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Talking Tactics

Arteta’s Tactical Tweaks That Will Take Arsenal To The Next Level


Following two wins in two Premier League games to start the season, Arteta’s Arsenal now face sterner tests to prove their mettle with Liverpool, Manchester City, Leicester, and Manchester United all on the agenda in the next five league games.

Arsenal effectively had the creative nous of a wet paper bag last season, and perhaps even the paper bag would have had better statistics.

The question is how did a team that under Wenger built a reputation all around the world as a potent force that carved teams up for fun but was good at little else, create fewer chances than relegated Watford?

Struggling to find balance

You can theorise about multiple things including a very sour end to Unai Emery’s tenure that resulted in the worst-performing Arsenal team since the ’90s, having three managers in one season which will undoubtedly make gaining momentum more difficult, and potentially just lacking quality players.

When Arteta took over Arsenal, we were 10th in the Premier League with just 22 points in December and already seven points adrift of fourth-place Chelsea.

Even under the Spaniard, who has breathed new life into this Arsenal team, we’ve still struggled to create chances anywhere near an acceptable rate for a team of our level.

How Arteta created a solid base

Arteta’s improvements were more defensively than offensively focused, the fact Arsenal either kept a clean sheet or conceded only one goal in 25 out of the 31 games since the Spaniard took over is testament to that.

However, problems in convincingly beating the smaller teams have plagued us even with Arteta and the fact we could beat Liverpool and Man City in the same week just to lose to Aston Villa shows the problem.

Of course, part of the solution will be in recruitment and the signing of Willian, a player who was seventh for chances created in the Premier League last season, could prove to be astute.

Changes tactically will also play a big part and it seems Arteta is already making these changes.

Among the problems has been a noted focus in building only from wide areas rather than centrally – you could attribute that partially down to wanting a structured midfield defensively.

Arteta’s first few months utilised mostly a 4-2-3-1 system but with Ozil tied to the right-hand-side to create 2 vs 1 situations with Pepe.

Along with that, Xhaka was something of a utility left-back to allow Saka to get up the pitch into advanced areas which required Ceballos to play a disciplined role in central midfield.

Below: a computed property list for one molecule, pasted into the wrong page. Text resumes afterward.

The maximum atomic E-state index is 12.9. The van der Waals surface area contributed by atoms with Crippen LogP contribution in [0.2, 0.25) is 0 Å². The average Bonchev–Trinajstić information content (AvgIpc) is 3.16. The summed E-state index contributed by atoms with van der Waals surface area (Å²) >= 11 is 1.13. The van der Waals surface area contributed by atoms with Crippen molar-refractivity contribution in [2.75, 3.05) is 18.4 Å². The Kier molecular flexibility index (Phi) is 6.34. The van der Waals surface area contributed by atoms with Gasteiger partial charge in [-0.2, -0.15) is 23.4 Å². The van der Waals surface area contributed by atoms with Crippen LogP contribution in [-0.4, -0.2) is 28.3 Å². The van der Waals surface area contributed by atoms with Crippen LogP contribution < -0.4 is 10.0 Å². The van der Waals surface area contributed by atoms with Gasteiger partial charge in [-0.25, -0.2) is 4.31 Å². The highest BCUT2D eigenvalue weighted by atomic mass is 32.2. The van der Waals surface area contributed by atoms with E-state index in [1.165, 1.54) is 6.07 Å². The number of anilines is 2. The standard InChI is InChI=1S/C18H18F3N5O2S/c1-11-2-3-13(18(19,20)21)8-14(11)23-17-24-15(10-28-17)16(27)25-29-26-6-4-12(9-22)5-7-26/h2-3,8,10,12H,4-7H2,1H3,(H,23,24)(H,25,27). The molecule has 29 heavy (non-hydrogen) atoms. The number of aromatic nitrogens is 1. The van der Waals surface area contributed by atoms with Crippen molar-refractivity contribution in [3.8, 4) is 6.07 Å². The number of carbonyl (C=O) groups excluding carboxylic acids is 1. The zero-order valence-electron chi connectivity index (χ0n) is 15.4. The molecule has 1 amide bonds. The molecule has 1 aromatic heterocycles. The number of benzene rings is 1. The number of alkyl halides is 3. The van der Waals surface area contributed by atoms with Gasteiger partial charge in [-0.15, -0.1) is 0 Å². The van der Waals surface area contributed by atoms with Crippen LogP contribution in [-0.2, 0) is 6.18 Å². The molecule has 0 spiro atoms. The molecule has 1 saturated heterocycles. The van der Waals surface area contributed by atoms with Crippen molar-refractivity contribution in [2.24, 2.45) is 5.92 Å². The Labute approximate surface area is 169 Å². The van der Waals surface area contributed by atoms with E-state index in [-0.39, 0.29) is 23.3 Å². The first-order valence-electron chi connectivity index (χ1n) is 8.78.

As football returned, Arteta switched to a 3-4-3 for even greater defensive structure with Xhaka and Ceballos not given much freedom to move from their positions and still a reliance on the wing-backs and front three to create chances.

Flooding the half-spaces

However, the start of this season has seen the first signs to go in another direction – in the game versus West Ham, we played much more of a defined four-at-the-back in possession with Saka and Willian both occupying the half-spaces.

Seeing Ceballos having the licence to go from central midfield to the opposition penalty box to create the winning goal is more signs that he is perhaps being given more freedom.

Arteta’s new system resembles a variation of a 4-2-2-2 with Aubameyang providing width on the left and Bellerin providing width on the right.

This keeps Aubameyang facing the game and allows him to run from outside to in which suits him but the main question is can we be fluid enough to create the space for him to come central in the right moments.

Saka, Lacazette and Willian create a three between the lines in the attacking third which gives defenders and central midfielders multiple angles to break lines and find them in the pockets.

Saka and Willian either receive on the half-turn or Lacazette will work hard to create an angle to pass to him where he can bounce it off to one of the aforementioned two who will then be able to drive forward.


With the links to Aouar and Partey, you’re looking at either a player who can receive in the half-space in Aouar or a player that can break lines to get it to those players (through dribbling as well as passing) in Partey.

I think both profiles of player are needed if we are to go to the next level, although I think it’s unrealistic to expect both profiles to arrive in this window.

No doubt Arteta will keep attempting to evolve the Arsenal squad and the recent tactical tweaks should be viewed with great optimism that we can once again find the offensive fear factor we haven’t seen for a long time.

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